Dink 'Em Dizzy offense isn't getting job done for Vikings
Posted on Mon, Oct. 02, 2006
[size=13pt]Dink 'Em Dizzy offense isn't getting job done for Vikings[/size]
BY TOP POWERS
ORCHARD PARK, N.Y.
Don't worry, this West Coast offense thing is right on schedule. There are just a few little glitches to be ironed out.
"For the most part," quarterback Brad Johnson explained, "I think with the passing game we need to be more efficient, and with the running game as a whole."
"The only struggle I have is that I know it's a hell of an offense when it's clicking," coach Brad Childress said. "And I just want to see it executed better, and we will."
Shhhhh, listen. Do you hear a clicking sound? Me neither.
The Vikings' offense lit up the scoreboard for 12 big ones Sunday. The net result is that the team now is officially mediocre at 2-2. And if not for Carolina's ridiculous punt-return play two weeks ago, the Vikings would be worse than mediocre.
It's unfortunate that the Purple are wasting a lot of good defensive play. On the bright side, I was able to track the final day of the baseball pennant races on my laptop. That was so much more interesting than watching Chester Taylor burst up the middle for 1 yard.
Taylor carried 10 times for 23 yards.
"I felt we could have ran the ball a lot more," he said.
Give me a break.
I'm not saying this offense never will come together, although I'm pretty well sick of it. But it never will come together if the Vikings continue to 1) commit penalties, and 2) fail to do anything on first down. These fellows appear to be getting dumber by the week. They were flagged 12 times against the Bills. Twelve times! It makes you wonder if they are smart enough to use sharp eating utensils.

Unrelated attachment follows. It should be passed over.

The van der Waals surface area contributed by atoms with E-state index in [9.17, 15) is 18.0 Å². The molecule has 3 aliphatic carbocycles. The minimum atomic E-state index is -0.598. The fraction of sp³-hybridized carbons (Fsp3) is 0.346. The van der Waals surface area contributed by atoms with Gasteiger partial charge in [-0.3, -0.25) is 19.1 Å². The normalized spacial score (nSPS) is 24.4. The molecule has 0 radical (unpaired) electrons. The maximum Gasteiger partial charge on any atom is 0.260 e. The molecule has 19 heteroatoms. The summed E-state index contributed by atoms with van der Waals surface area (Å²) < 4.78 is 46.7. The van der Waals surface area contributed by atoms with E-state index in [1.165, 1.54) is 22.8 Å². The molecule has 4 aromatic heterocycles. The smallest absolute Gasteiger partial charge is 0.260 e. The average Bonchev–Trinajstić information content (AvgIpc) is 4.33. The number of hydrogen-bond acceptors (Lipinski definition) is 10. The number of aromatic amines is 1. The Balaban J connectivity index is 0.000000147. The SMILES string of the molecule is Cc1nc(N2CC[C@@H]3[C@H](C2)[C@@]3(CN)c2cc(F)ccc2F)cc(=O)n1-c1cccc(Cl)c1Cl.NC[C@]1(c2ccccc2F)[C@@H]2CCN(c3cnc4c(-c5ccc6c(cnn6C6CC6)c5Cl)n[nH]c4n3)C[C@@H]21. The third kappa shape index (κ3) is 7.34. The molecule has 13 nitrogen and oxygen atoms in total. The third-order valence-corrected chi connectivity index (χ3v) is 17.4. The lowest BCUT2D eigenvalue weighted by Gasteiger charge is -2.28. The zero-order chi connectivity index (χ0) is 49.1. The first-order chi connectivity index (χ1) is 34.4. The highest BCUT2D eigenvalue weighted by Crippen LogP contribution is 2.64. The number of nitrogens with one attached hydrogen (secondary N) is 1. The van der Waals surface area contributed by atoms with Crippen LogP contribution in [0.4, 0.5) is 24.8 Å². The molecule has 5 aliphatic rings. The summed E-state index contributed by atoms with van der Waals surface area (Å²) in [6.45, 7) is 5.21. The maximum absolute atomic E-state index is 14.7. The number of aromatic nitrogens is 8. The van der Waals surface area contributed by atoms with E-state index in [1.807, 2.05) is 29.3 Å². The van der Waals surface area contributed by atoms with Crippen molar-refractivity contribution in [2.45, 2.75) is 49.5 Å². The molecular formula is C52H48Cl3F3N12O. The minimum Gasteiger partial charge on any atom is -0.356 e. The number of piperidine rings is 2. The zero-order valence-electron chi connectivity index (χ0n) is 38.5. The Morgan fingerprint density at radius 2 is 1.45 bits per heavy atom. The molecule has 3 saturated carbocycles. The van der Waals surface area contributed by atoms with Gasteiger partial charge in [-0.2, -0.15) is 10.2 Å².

Right now, I'm thinking wooden spoons and dribble cups, just so no one gets hurt.
Meanwhile, a lot of NFL teams have trouble on third down. The Vikings struggle long before they get to that point. Their little dink plays are netting next to nothing on first down. So they immediately face second and long. Which invariably is followed by third and long. The "long" is a major problem.
Johnson and Childress both said the Bills guarded against the deep pass all afternoon, forcing the Vikings to dump the ball off underneath. Johnson threw the ball 44 times. And yet the Vikings didn't go anywhere until they started gambling at the end of the game. That's when they scored their first offensive touchdown since opening night.
Perhaps the worst part of it all is that the Vikings had terrific field position almost all afternoon. They'd get the ball near midfield and either go nowhere or start moving backward because of penalties.
So what can they do? Well, Childress said during the week that tight end Jermaine Wiggins would be more involved. He was, catching six passes. Yet it didn't do a bit of good.
All I know is that when the offense was down by two scores in the final minutes and got a little panicky, it moved the ball well â€” scoring once and almost twice as time ran out. Granted, the Bills were in a prevent type of defense. Still, if I were in charge of this offense, I'd start panicking about 10 minutes before the opening kickoff.
Those late offensive bursts Sunday give credence to the theory that the team is too conservative for most of the game. I always assume that coaches â€” guys who get paid to figure these things out â€” know better than we do how to conduct their business.
But four games into the season, the faltering offense isn't even a little bit better. Plus, we know Johnson is a good quarterback. He's just not thriving in the current system. Everyone thought he would. I guess everyone was wrong, and maybe it's time to make an adjustment.
So perhaps they should start listening to the peanut gallery and open things up. If they do, they need to get Marcus Johnson out of there. He'll get the quarterback killed. Johnson has been awful at tackle. Clearly it's time to slide down the depth chart and try someone else.
If there is some sort of technical beauty to the Dink 'Em Dizzy, it's whizzing right past me. In fact, based on what I hear, a lot of people aren't quite getting it. I understand that ugly and boring is good if it nets results. But ugly and boring and hopeless?
Tom Powers can be reached at [email protected]